In contrast, the Medicines and Healthcare products Regulatory Agency (MHRA) issued a warning in 2012 for the use of chlorhexidine in light of a risk of anaphylactic reaction due to chlorhexidine allergy [18]. A subsequent warning was published in 2017 by the US FDA reiterating a similar concern, reporting 52 cases of worldwide anaphylaxis due to chlorhexidine gluconate [19]. In addition, in the 46 years between January 1969 and June 2015, the FDA reports 43 cases worldwide. These statistics reinforce the need for a comprehensive medical consultation, which includes details regarding known sensitivities and allergies.

Isopropyl alcohol

Alcohols are classified into primary, secondary and tertiary alcohols, on the basis of the number of carbon atoms linked to the carbon atom that bears the hydroxyl group [20]. Isopropyl alcohol, or isopropanolol, is a secondary alcohol, a structured isomer of propranolol, that can be produced by combining water and propene [21]. It is a clear and flammable liquid that has a moderate evaporation rate and is widely used as an industrial solvent, and cleaning fluid, and is present in many products, such as lacquers, inks, and thinners, as well as household products [20]. In the EU, it is approved for use in cosmetics as a solvent, an antifoaming agent, a perfuming agent, and a viscosity controller. In light of its antimicrobial activity (which includes multidrug-resistant pathogens, mycobacterium tuberculosis, and a variety of fungi), isopropyl alcohol is accepted as a preservative, and as an antiseptic in the clinical environment [22.]

Alcohol is fast and short acting, with broad-spectrum antimicrobial activity, and is relatively inexpensive [23]. It is believed that alcohols cause membrane damage and rapid denaturation of proteins, with subsequent interference with metabolism and cell lysis [11]. Alcohol-based solutions that contain chlorhexidine gluconate or iodophores are reported to exert a sustained and durable antimicrobial activity that can persist after alcohol evaporation [11]. In addition, alcohol-based solutions can cause irritation if applied to mucous membranes [23]. Isopropyl alcohol remains a popular choice for skin preparation for aesthetic injectable treatments, yet, there are reports within the literature of skin sensitivity and dermatitis following use [24].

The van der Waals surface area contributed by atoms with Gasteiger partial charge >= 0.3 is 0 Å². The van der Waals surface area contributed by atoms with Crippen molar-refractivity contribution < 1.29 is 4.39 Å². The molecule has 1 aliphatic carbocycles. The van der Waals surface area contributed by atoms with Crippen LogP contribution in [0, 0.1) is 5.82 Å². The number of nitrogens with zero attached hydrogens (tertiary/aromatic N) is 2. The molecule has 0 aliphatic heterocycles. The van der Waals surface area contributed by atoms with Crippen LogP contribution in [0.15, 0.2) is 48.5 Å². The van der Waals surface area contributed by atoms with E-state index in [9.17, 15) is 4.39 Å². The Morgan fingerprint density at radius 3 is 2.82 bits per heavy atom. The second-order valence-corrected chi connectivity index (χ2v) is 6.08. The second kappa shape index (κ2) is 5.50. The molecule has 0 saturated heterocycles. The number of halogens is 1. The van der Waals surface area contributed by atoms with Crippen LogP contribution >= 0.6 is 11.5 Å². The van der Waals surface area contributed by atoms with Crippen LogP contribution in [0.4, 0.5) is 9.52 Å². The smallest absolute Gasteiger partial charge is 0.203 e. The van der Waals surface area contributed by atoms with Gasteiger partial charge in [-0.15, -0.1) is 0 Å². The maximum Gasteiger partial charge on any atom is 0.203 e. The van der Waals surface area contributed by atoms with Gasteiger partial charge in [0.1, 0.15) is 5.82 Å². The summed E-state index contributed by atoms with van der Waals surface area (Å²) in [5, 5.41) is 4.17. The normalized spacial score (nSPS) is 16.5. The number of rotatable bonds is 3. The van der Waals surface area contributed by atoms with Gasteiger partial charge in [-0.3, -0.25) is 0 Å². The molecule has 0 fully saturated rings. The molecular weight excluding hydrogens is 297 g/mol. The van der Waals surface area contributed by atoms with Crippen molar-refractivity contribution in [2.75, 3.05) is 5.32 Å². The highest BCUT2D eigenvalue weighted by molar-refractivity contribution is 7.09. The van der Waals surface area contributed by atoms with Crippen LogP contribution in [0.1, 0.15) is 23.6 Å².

Iodine formulations

Iodophore-based formulations such as povidone iodine have remained popular after decades of use for antisepsis and wound healing applications owing to their favourable efficacy and tolerability [25]. In povidone iodine, iodine forms a complex with the synthetic carrier polymer povidone, which itself has no microbicidal activity [26]. In an aqueous medium, free iodine is released into solution from the povidone iodine complex, with more free iodine being released from the povidone iodine reservoir as iodine-consuming germicidal activity ensues [27]. Povidone iodine is one of the few topical antimicrobials shown to be effective against bacteria, several viruses, fungi, spores, protozoa, and amoebic cysts [28]. In conventional antimicrobial testing, povidone iodine has been shown to kill a variety of bacterial strains known to commonly cause nosocomial infections, including methicillin-resistant Staphylococcus aureus (MRSA) and other antibiotic-resistant strains within 20-30 seconds of exposure [29].

The microbicidal activity of iodine appears to involve the inhibition of vital bacterial cellular mechanisms and structures, and oxidises nucleotides fatty / amino acids in bacterial cell membranes, in addition to cytosolic enzymes involved in the respiratory chain, causing them to become denatured and deactivated [25]. In addition, the combination of alcohol and iodine has demonstrated good effectiveness, in comparison to alcohol alone, which may be a result of the immediate germicidal action of alcohol and the residual activity of iodine [30]. Data on the systemic absorption of antiseptics is limited and iodine seems to be absorbed from the skin, but more significantly from mucosa [25], although, this may be determined by the condition of the skin barrier at the site of application [31].

Iodine based formulations are highly effective for surgical procedures owing to their broad antimicrobial properties, yet the residual, and temporary discolouration of skin following application may be challenging in terms of practicality for practitioners administering aesthetic injectable treatments.

Chlorine based and Hypochlorous solutions